The iShares 20+ Year Treasury Bond ETF (TLT) fell 0.75 percent on March 17 and opened lower on March 18. It has lost over 14 percent YTD but has risen at a CAGR of 6.4 percent over the last 10 years. What’s the forecast for TLT? Is it a good investment despite the recent weakness?
So far, 2021 hasn’t been a good year for bond investors. Bond yields and prices are inversely related. When bond yields rise as they have risen in 2021, bond prices fall. This leads to capital loss for investors who are invested in these bonds.
TLT is an ETF
TLT is an ETF that invests in U.S. government Treasuries. U.S. government Treasury bonds are regarded as one of the safest investments globally. The basic premise is that the U.S. government wouldn't default on its obligations, especially when they are priced in the U.S. dollar.
TLT ETF explained
TLT invests in U.S government Treasuries that have a remaining maturity of over 20 years. As of March 17, the ETF had a weighted average maturity of 26.17 years. Given its maturity profile, TLT is riskier compared to ETFs that invest in bonds with lower maturity. Long-dated bonds are more sensitive to changes in interest rates than short-term bonds.
As of March 17, the ETF had an effective duration of 18.42 years. The effective duration measures the risk of a bond and measures the sensitivity of the bond to changes in interest rates. The ETF has a weighted coupon of 2.74 percent with an average yield to maturity of 2.40 percent.
TLT's stock price
TLT was trading 1.35 percent lower at $133.47 when the market opened on March 18. The ETF has a 52-week trading range of $133.29–$172.25. TLT hit its 52-week low on March 18 and is now down 22 percent from its 52-week highs. TLT is in a bear market territory since it has fallen over 20 percent from its highs.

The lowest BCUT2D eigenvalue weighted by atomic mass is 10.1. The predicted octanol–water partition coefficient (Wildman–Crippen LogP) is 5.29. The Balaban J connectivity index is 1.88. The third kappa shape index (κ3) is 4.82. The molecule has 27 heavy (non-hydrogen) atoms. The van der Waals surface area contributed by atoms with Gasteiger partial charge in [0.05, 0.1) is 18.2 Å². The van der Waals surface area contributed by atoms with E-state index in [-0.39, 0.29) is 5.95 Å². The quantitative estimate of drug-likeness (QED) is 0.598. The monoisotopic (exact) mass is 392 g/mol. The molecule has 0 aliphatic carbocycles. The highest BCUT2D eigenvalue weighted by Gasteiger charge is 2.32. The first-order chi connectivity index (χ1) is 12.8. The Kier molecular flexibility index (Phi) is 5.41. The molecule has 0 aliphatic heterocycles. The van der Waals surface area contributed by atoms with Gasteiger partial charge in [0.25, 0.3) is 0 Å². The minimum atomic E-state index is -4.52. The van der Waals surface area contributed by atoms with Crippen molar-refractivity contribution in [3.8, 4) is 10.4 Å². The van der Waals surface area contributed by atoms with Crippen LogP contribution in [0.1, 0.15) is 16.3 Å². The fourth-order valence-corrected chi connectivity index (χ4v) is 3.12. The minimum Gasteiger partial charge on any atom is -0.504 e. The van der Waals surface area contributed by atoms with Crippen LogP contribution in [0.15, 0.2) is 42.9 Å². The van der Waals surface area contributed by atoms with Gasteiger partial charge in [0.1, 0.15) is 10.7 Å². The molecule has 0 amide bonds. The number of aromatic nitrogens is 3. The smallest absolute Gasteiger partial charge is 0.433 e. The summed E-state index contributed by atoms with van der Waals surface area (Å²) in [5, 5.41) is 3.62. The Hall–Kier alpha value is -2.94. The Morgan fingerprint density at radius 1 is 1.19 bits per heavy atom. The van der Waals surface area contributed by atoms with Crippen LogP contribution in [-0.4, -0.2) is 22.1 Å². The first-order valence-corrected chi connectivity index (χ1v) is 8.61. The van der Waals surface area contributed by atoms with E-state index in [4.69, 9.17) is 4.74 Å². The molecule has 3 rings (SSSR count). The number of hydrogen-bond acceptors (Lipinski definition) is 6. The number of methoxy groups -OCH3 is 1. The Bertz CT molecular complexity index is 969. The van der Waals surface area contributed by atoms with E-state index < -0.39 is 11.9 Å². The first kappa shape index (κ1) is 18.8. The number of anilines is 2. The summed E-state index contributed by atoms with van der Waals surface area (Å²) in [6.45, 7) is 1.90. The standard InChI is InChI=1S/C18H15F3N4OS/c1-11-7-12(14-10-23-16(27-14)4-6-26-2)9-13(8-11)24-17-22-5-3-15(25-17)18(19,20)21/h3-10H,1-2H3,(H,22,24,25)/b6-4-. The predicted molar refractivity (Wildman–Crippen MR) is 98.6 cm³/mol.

TLT pays a dividend.
U.S. government Treasury bonds pay interest on a semi-annual basis. TLT declares dividends frequently. It has declared two dividends so far in 2021 and the most recent dividend was paid on March 5.
TLT's stock forecast
TLT's forecast depends on your view of bond yields. The yields on U.S. government bonds have come off after Fed Chair Jerome Powell reassured markets that the Fed won't raise rates quickly. The Fed hinted that the rate hike wouldn't happen before 2024 even though it expects U.S. inflation to rise to 2.4 percent in 2021.
Fed Projections— Charlie Bilello (@charliebilello) March 18, 2021
GDP Growth: 6.5% in 2021, 3.3% in 2022, 2.2% in 2023.
Unemployment: 4.2% in 2021, 3.9% in 2022, 3.5% in 2023.
Inflation: 2.4% in 2021, 2.0% in 2022, 2.1% in 2023.
Policy: No change in 2021 (0% rates), No change in 2022 (0% rates), No change in 2023 (0% rates).
Rising inflation is negative for bonds since it prompts the central banks to raise rates. However, since the Fed moved to average inflation targeting in 2020, it won't raise rates as soon as the inflation crosses above 2 percent and will wait for it to average 2 percent.
Buying TLT depends on movement in yields.
You can buy TLT now if you are of the view that the yields on U.S. government bonds aren't going any higher from here. While there's a school of thought that bond yields have a lot of room to run higher, many others think that yields will eventually fall since the Fed isn't in a mood to spoil the party with its rate hikes.